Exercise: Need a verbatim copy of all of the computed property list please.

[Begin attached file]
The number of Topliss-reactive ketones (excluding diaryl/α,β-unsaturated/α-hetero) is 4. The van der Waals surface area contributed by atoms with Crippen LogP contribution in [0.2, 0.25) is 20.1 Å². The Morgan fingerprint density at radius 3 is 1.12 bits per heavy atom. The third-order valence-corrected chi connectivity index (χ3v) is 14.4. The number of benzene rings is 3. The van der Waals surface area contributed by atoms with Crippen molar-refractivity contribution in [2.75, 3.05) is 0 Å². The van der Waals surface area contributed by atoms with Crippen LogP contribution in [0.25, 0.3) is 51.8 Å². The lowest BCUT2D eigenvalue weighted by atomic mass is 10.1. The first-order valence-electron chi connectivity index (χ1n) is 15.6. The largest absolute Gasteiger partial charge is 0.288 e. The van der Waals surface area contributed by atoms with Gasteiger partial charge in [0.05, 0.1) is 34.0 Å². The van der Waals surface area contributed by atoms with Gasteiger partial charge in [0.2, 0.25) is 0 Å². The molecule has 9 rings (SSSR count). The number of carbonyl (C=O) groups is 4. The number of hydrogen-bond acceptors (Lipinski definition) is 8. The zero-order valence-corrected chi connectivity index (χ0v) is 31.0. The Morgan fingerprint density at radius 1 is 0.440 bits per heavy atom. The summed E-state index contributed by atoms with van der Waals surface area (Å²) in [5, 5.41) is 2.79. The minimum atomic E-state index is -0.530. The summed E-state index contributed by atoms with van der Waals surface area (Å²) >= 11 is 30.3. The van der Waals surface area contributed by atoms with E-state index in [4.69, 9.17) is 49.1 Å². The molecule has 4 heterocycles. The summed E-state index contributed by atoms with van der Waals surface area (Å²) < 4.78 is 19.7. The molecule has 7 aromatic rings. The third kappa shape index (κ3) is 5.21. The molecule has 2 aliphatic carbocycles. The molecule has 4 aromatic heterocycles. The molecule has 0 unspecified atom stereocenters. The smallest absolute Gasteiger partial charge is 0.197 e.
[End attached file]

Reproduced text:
The number of Topliss-reactive ketones (excluding diaryl/α,β-unsaturated/α-hetero) is 4. The van der Waals surface area contributed by atoms with Crippen LogP contribution in [0.2, 0.25) is 20.1 Å². The Morgan fingerprint density at radius 3 is 1.12 bits per heavy atom. The third-order valence-corrected chi connectivity index (χ3v) is 14.4. The number of benzene rings is 3. The van der Waals surface area contributed by atoms with Crippen molar-refractivity contribution in [2.75, 3.05) is 0 Å². The van der Waals surface area contributed by atoms with Crippen LogP contribution in [0.25, 0.3) is 51.8 Å². The lowest BCUT2D eigenvalue weighted by atomic mass is 10.1. The first-order valence-electron chi connectivity index (χ1n) is 15.6. The largest absolute Gasteiger partial charge is 0.288 e. The van der Waals surface area contributed by atoms with Gasteiger partial charge in [0.05, 0.1) is 34.0 Å². The van der Waals surface area contributed by atoms with Gasteiger partial charge in [0.2, 0.25) is 0 Å². The molecule has 9 rings (SSSR count). The number of carbonyl (C=O) groups is 4. The number of hydrogen-bond acceptors (Lipinski definition) is 8. The zero-order valence-corrected chi connectivity index (χ0v) is 31.0. The Morgan fingerprint density at radius 1 is 0.440 bits per heavy atom. The summed E-state index contributed by atoms with van der Waals surface area (Å²) in [5, 5.41) is 2.79. The minimum atomic E-state index is -0.530. The summed E-state index contributed by atoms with van der Waals surface area (Å²) >= 11 is 30.3. The van der Waals surface area contributed by atoms with E-state index in [4.69, 9.17) is 49.1 Å². The molecule has 4 heterocycles. The summed E-state index contributed by atoms with van der Waals surface area (Å²) < 4.78 is 19.7. The molecule has 7 aromatic rings. The third kappa shape index (κ3) is 5.21. The molecule has 2 aliphatic carbocycles. The molecule has 4 aromatic heterocycles. The molecule has 0 unspecified atom stereocenters. The smallest absolute Gasteiger partial charge is 0.197 e.